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OPINION

Early years professionals offered support through children's charity website

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Towards the end of 2011, the national children’s charity 4Children, working in conjunction with the Department for Education, launched a new website aimed at professionals working with children in the early years.

The site is one of the central features of the government’s Early Years and Childcare strategic partnership in which 4Children are the lead partner.

The partnership, which also includes Children England, Daycare Trust, Contact a Family and the Fatherhood Institute, aims to bring together voluntary sector partners to develop collaborative resources for early years professionals, coordinate communication between the sector and the department, build strong links with other sectors including healthcare and develop strong working relationships across the voluntary, public and commercial sectors.

Head of Early Years at 4Children Sue Robb said; “The partnership offers an excellent opportunity for the sector to demonstrate the role we can play. The range of themes and issues that are covered through the site and forum means that professionals from all sectors will find the site useful.”

The Foundations Years website is the central tool the partnership uses to provide support to professionals from across the sector. It has been warmly welcomed, since its launch receiving over 30,000 unique visitors and dozens of helpful suggestions for expansion. The site focuses on four themes covering the early years, offering specific topics of interest relating to: child development; early education; safeguarding; and engaging parents.

The site also provides support for parents, including recognition of their needs and concerns and an emphasis on their central role in every child’s life to ensure they can deliver the best for their children, aiming to provide parents with all the information they need and guide them through these key formative years as comfortably as possible.

A key role of the strategic partnership is building productive links both inside and outside of the early years sector, such as sharing best practice with the Department of Health so as to ensure that the support for children and families is at its peak in the early years.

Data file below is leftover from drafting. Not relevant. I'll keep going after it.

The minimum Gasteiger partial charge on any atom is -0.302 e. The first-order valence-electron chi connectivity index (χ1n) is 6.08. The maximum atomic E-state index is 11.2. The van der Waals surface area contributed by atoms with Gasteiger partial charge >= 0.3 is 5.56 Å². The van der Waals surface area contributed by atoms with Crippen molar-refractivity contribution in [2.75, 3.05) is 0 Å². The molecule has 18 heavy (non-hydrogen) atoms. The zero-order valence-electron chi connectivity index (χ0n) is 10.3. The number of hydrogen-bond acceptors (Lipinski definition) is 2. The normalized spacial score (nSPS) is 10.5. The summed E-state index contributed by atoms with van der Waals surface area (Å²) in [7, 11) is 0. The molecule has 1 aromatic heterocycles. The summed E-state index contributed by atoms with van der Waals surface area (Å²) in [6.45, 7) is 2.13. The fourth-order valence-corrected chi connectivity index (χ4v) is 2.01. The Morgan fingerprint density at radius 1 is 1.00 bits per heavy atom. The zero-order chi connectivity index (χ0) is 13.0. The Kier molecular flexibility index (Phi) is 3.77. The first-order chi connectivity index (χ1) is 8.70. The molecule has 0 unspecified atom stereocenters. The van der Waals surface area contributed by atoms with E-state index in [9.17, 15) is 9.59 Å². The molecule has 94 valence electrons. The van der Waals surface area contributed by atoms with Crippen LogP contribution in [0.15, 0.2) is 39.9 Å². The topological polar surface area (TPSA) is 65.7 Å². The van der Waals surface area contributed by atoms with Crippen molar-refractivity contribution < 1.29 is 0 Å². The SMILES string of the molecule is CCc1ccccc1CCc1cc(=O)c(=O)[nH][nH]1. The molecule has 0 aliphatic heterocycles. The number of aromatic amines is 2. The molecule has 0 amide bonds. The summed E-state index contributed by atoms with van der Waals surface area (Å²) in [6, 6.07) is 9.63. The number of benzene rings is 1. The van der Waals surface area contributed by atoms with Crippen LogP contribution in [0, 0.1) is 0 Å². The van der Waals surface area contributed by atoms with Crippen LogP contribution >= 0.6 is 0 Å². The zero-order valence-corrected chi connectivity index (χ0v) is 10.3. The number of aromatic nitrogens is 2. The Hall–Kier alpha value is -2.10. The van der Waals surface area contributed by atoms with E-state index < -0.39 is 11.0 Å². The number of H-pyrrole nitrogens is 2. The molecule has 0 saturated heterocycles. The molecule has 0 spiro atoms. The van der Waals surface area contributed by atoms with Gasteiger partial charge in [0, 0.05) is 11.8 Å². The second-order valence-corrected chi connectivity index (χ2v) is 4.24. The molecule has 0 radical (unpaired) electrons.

4Children allow early years professionals to take full advantage of the expansion of the health visitor programme, as part of their aim to ensure that health, education and childcare work together in the most effective ways in Sure Start centres across the country. The healthy child programme, which focuses on the foundation years, forms a key area in which health and the early years can collaborate for mutual
gain.

2012 will see the launch of a number of interactive elements on the 4Children website, including an interactive forum offering expert advice, so as to further boost the opportunity for sharing best practice and trouble-shooting difficult issues. Users will be able to post topics of their choosing to start conversations with other professionals, post questions for others to answer and share examples of innovative practices.

Sue Robb, Head of Early Years at 4Children said: “A number of challenges are currently facing the early years sector including declining financial sustainability, the expansion of the two-year-old offer, the implementation of the expanded health visitor programme, and the implementation of the new Early Years Foundation Stage framework. We hope that the Foundation Years site will provide helpful support to professionals throughout the period to help maintain the excellent work currently being delivered by the sector.”

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Readers' comments (1)

  • Bringing back the health visiting register would be a good start. Child health outcomes have taken a nosedive ever since, especially in the first years of life.

    Closing the HV register allowed the education programme to dwindle away and the workforce numbers to collapse, especially in major cities. It's probably the worst child welfare policy decision of the last 25 years.

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